Did positive power transform Jade Wilcoxson into a champion?


Jade Wilcoxson from the Optum Procycling site

As a young woman in her mid-twenties Jade was diagnosed with pre-diabetes – a disease that had ravaged her father’s family. The news meant she had a genetic predisposition and could fall victim to the deadly disease. Receiving that diagnosis at such a young age was alarming… but she had a vision of something better for herself.

Jen See

photo by Jen See

The path she envisioned would change her life. It began nine years ago when she learned of her pending illness. Back then, at 26 she had a doctorate and was embarked on a career as a physical therapist. She had always been active and athletic, had played competitive soccer and liked to ride her mountain bike. But given her genetic makeup, that wouldn’t be enough to beat diabetes, a disease that plagues more than 8% of Americans.  Almost 25% of Americans are pre-diabetic and most aren’t aware of their condition – so what to do?

Sam Wiebe WSJ

photo by Sam Wiebe WSJ

Her brother provided the catalyst. He suggested a century bike ride and to start training to compete in a hundred mile bike race. Jade was always competitive with her brother so she agreed, bought a bike and started training for the race.

Roxanne King3

photo by Roxanne King

It was a challenge for her. But when she thought about her physical therapy patients, the difficulties they faced and how they worked so hard to overcome them – that positive power fueled her determination to keep going.  Here’s how she described it in a recent WSJ profile:

“It takes months of hard work to go from not being able to move in bed to being able to walk at home safely, and it is painful work. Those patients inspired me.”

The work she did with her brother paid off. She rode so much better than she expected in the century race, she decided to enter more races and continue to challenge herself.

w680seaOtter Classic2013

from Optum Procycling site

She trained harder and started winning. Two  years ago she entered the 2011 Sea Otter Classic and came in second – finishing just behind Kristin Armstrong, who had won a gold medal at the Beijing Olympics. Riding at that level was something Jade never thought she could accomplish. She decided to quit her job and turn pro – which meant leaving not just her patients, but the security of a paycheck. Now, here’s the part of Jade’s story that’s unusual – her newly-minted vision of herself as a pro competitor came at an age when many women road racers were starting to retire. Even so, Jade’s natural talent, dedication and determination to win began to propel her across a lot of finish lines.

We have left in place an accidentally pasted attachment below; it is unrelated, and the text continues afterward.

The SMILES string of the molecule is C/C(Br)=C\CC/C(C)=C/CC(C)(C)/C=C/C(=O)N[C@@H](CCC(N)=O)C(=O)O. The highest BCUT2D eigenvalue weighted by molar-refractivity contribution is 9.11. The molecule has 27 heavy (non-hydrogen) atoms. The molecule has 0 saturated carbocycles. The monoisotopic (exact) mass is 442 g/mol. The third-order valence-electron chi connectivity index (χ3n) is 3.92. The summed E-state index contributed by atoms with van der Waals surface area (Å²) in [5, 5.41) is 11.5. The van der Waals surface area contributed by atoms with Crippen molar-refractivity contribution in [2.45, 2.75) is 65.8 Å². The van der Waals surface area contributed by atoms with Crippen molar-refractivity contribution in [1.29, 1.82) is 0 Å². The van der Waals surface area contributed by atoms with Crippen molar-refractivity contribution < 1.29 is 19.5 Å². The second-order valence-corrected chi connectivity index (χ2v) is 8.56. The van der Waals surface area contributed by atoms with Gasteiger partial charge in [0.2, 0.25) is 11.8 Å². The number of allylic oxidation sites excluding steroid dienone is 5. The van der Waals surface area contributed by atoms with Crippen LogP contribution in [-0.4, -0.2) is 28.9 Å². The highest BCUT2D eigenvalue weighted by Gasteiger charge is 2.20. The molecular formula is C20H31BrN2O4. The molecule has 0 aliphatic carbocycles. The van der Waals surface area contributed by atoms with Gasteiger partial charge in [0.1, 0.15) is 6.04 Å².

photo Circuit Sports

photo by Circuit Sports

It’s expensive to be a pro cyclist and there’s very little money in it (top women only earn about $30,000 a year). She has all the qualities of a winner, but what is it that motivates her? From the WSJ:

“When I get on a bike, there’s a switch that’s flipped and I want to beat everyone around me.”

Is it as simple as that?

Roxanne King2

photo by Roxanne King

Roxanne King5

photo by Roxanne King

Roxanne King4

photo by Roxanne King

This May she won the sport’s top domestic trophy – the USA Cycling Professional Road National Championships and could be a contender for the 2016 Olympic Team. As she found: it takes more than grit, talent and training to ride at her level. It also takes what I’ve been calling positive power:

The one thing I have learned is that just because people are “pro” doesn’t mean they don’t struggle with the same issues that everyone else does. We’re all just people, we all have issues. I still look in the mirror to see if my pants make my butt look too big. I still struggle sometimes to get out of bed and get my exercise in. I still worry that I’m not smart enough, pretty enough, strong enough, bla, bla, bla. It’s all just negativity that we all deal with on a daily basis, and we all have to make the choice everyday to push that crap out of your mind…


from the Optum Procycling site

She didn’t invent the need to battle against negative thoughts – all those little internal messages of self-doubt that say “you’re not good enough” or “don’t bother, you’ll probably fail.” Those negative voices often hover around the edges of consciousness. But as others have found, they hold you back from discovering what you can accomplish. I suspect her efforts to stay positive and fight the negativity are what give her the winning edge.

Jade Wilcoxson

photo by Lyne Lamoureux

As Jade puts it, she’s found it essential to overcome that internal negativity, focus on positive power and channel away thoughts or feelings that get in the way of what she’s trying to do. While we can’t all be highly successful competitive athletes, we can learn from how she puts her energy into staying positive. From the same interview:

Before a race, if I’m suffering from self-doubt (which happens a lot)… I talk myself out of the negativity because I know that all that negativity is just stemming from fear of failure. I have a small book that I write positive affirmations in repeatedly the morning before a race. It sounds ridiculous, but it really does make a huge difference…  It’s so easy to get lost in negativity and self doubt. Once you learn how to control those emotions and turn them into positive energy, you can accomplish anything!


from the Optum Procycling site

So what do you think? Is it all in the mind? Is it just new age sentiment or is Jade on to something important? Leave a comment and let me know.

USA Cycling's 2013 USPRO Championships

from Optum Procycling site